The Reference Network Model (RNM) is a very large-scale planning tool, which plans the electrical distribution network using the GPS coordinates and power of every single customer and distributed energy resource (DER). It designs the high, medium and low voltage networks, planning both substations and feeders. For planning the network, it considers technical constraints, such as voltage limits, capacity constraints and continuity of supply targets. It also considers geographical constraints such as the street map, the topography and forbidden ways through such as nature reserves or lakes. The objective of the RNM is not to design the real network of the company, but rather to build a reference network, whose cost is indicative of the efficient cost required for building a network. Initially this type of models were designed to serve as a regulation tool for assessing the distribution network costs under incentive regulation. More recently, they are being applied to assess the impact of integrating distributed energy resources in the distribution networks, as shown in the list of projects and publications.
There are two versions: i) greenfield and ii) brownfield. The greenfield builds the network from scratch and is used to model the initial network. The brownfield expands the network in order to accommodate additional demand or new distributed energy resources. The brownfield version is used to estimate which are the reinforcements required in future scenarios. Both models have been programmed in C++, to be able to deal with very large-scale networks comprising millions of customers.
Both RNMs are organized in four layers, which account for different levels of information: (i) The logical layer, (ii) the topological layer, (iii) the electrical layer and (iv) the continuity of supply layer. Each layer comprises both data and algorithms.
The logical layer includes the concept of graph, nodes and branches, for modeling a network. It only considers connection at a logical level, without including node coordinates or electrical parameters. The topological layer incorporates the coordinates and algorithms for obtaining the best path for a new distribution line, considering forbidden ways through (such as lakes or nature reserves) and a street map which is automatically calculated considering the input location of customers. The electrical layer incorporates all the electrical parameters such as bus voltages, resistances and reactances of the equipment. It includes power flows algorithms (backward forward method for radial network, and Gauss-Seidel and Newton-Raphson for meshed networks). It also incorporates planning algorithms for determining the location of transformer substations and branch-exchange methods for planning the network. Finally the continuity of supply layer includes protective equipment as well as the planning algorithms for achieving the ASIDI and ASIFI targets.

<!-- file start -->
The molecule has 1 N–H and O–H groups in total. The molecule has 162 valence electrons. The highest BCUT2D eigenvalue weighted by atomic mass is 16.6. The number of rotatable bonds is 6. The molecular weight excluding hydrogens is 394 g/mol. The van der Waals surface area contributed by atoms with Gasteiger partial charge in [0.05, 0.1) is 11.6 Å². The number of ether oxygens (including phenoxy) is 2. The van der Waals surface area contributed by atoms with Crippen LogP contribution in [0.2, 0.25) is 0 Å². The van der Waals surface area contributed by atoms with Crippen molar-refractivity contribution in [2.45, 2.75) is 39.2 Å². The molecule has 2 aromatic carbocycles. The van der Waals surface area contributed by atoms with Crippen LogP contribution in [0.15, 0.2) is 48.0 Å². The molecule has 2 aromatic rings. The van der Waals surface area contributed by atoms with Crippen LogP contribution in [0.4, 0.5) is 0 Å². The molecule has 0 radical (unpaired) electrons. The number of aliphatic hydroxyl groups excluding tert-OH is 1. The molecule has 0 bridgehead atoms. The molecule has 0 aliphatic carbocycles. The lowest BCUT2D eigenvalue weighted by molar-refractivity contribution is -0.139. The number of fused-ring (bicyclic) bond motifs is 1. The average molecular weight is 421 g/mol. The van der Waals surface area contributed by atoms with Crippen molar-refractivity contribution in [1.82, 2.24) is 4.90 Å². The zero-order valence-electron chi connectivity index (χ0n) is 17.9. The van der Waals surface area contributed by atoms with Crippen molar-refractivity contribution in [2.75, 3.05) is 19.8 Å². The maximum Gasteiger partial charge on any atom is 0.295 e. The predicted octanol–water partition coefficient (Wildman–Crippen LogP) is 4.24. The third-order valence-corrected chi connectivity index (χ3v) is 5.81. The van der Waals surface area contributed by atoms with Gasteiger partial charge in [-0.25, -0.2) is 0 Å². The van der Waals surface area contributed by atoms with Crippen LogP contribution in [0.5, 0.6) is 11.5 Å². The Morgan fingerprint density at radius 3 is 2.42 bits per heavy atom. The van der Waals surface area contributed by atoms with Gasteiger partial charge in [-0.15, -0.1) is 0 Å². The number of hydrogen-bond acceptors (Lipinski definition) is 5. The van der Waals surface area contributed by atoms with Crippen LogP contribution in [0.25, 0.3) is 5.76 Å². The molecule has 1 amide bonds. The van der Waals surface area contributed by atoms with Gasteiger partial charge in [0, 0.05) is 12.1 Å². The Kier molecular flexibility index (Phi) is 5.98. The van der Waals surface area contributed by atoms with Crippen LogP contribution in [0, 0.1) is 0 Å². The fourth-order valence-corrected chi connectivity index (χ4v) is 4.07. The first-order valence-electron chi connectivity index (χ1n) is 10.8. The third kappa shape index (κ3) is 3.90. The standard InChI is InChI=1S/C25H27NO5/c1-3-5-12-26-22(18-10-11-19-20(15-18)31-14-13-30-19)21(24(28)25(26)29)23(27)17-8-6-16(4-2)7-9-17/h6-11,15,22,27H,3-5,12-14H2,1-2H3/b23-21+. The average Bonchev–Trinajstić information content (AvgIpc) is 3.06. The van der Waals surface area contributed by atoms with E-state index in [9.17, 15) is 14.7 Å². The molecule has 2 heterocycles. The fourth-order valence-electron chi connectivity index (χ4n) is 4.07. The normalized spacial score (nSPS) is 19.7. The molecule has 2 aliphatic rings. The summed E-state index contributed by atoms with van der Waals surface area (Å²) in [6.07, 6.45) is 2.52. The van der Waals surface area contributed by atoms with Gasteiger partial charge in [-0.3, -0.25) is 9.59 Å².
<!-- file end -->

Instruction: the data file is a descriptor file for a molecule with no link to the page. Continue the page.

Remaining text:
Regarding the information required by the RNMs, the most critical data are the location and power of every single customer and distributed energy resource (DER). If daily profiles are used it also has to be specified for every single element, the active and reactive power either consumed or injected into the network at each hour. With this information, the models plan the network for connecting these customers and DERs to the transmission substations.
The typical methodology is summarized in Fig. 1. For each distribution network, the first step is to identify the location of customers and DERs and use this information in the Greenfield RNM whose output is a model of the initial network. The next step is to define the scenarios to be analyzed. Then, the initial networks are expanded to connect the additional resources, through the brownfield model. Finally the costs are assessed using an standardized equipment library. Resulting costs are broken down in substations and feeders.
Figure 1: Methodology for impact assessment
Fig. 2 shows an example network built with the model in an urban area. Thick red lines are Medium Voltage (MV) feeders, thin black lines are Low Voltage (LV) feeders, green circles are MV/LV Transformer substations and small points are LV customers.
Figure 2: Example network built with the model in urban areas
Fig. 3 shows an example network built with the model in a rural area. Thick red lines are Medium Voltage (MV) feeders, thin black lines are Low Voltage (LV) feeders, the green triangle is the HV/MV substation, green circles are MV/LV Transformer substations and small points are LV customers.
Figure 3: Example network built with the model in rural areas
- Feeder layout.
- Substation location.
- Technical and economical parameters of each equipment: resistances, reactances, voltages, capcities, lengths, costs, ...
- Customers and DG per voltage level.
- Length of the low, medium and high voltage networks indicating aerial and underground ratios.
- Total costs of substations and feeders per voltage level broken down in investment cost, preventive and corrective maintenance cost, energy losses and protective equipment.